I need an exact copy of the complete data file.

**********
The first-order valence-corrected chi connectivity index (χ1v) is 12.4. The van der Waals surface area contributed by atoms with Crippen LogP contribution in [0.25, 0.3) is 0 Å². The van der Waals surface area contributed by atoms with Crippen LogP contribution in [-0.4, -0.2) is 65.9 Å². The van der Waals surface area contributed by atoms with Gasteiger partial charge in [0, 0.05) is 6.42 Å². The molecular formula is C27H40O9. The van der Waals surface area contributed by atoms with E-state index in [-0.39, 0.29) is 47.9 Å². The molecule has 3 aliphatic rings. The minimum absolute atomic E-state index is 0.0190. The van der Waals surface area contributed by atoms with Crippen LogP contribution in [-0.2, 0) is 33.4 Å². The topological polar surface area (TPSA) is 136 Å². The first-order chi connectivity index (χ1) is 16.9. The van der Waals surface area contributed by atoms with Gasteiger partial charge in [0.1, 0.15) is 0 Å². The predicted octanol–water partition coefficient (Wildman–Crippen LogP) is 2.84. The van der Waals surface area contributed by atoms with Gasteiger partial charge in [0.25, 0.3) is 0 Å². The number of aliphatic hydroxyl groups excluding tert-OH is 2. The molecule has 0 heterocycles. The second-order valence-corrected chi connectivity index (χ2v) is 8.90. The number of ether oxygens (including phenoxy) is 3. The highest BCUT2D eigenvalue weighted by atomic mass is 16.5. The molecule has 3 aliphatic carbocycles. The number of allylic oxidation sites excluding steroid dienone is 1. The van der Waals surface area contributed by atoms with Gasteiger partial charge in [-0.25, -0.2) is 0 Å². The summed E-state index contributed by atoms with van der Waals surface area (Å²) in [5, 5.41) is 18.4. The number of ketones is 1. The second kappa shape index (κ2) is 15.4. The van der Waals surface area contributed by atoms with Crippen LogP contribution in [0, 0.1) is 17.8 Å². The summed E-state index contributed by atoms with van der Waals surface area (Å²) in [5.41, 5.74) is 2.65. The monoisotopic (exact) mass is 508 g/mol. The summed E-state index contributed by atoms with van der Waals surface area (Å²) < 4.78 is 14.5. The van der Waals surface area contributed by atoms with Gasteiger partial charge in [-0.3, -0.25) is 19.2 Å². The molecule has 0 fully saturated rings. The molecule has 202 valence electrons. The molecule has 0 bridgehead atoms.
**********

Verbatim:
The first-order valence-corrected chi connectivity index (χ1v) is 12.4. The van der Waals surface area contributed by atoms with Crippen LogP contribution in [0.25, 0.3) is 0 Å². The van der Waals surface area contributed by atoms with Crippen LogP contribution in [-0.4, -0.2) is 65.9 Å². The van der Waals surface area contributed by atoms with Gasteiger partial charge in [0, 0.05) is 6.42 Å². The molecular formula is C27H40O9. The van der Waals surface area contributed by atoms with E-state index in [-0.39, 0.29) is 47.9 Å². The molecule has 3 aliphatic rings. The minimum absolute atomic E-state index is 0.0190. The van der Waals surface area contributed by atoms with Crippen LogP contribution in [-0.2, 0) is 33.4 Å². The topological polar surface area (TPSA) is 136 Å². The first-order chi connectivity index (χ1) is 16.9. The van der Waals surface area contributed by atoms with Gasteiger partial charge in [0.1, 0.15) is 0 Å². The predicted octanol–water partition coefficient (Wildman–Crippen LogP) is 2.84. The van der Waals surface area contributed by atoms with Gasteiger partial charge in [0.25, 0.3) is 0 Å². The number of aliphatic hydroxyl groups excluding tert-OH is 2. The molecule has 0 heterocycles. The second-order valence-corrected chi connectivity index (χ2v) is 8.90. The number of ether oxygens (including phenoxy) is 3. The highest BCUT2D eigenvalue weighted by atomic mass is 16.5. The molecule has 3 aliphatic carbocycles. The number of allylic oxidation sites excluding steroid dienone is 1. The van der Waals surface area contributed by atoms with Gasteiger partial charge in [-0.25, -0.2) is 0 Å². The summed E-state index contributed by atoms with van der Waals surface area (Å²) in [5, 5.41) is 18.4. The number of ketones is 1. The second kappa shape index (κ2) is 15.4. The van der Waals surface area contributed by atoms with Crippen LogP contribution in [0, 0.1) is 17.8 Å². The summed E-state index contributed by atoms with van der Waals surface area (Å²) in [5.41, 5.74) is 2.65. The monoisotopic (exact) mass is 508 g/mol. The summed E-state index contributed by atoms with van der Waals surface area (Å²) < 4.78 is 14.5. The van der Waals surface area contributed by atoms with Gasteiger partial charge in [-0.3, -0.25) is 19.2 Å². The molecule has 0 fully saturated rings. The molecule has 202 valence electrons. The molecule has 0 bridgehead atoms.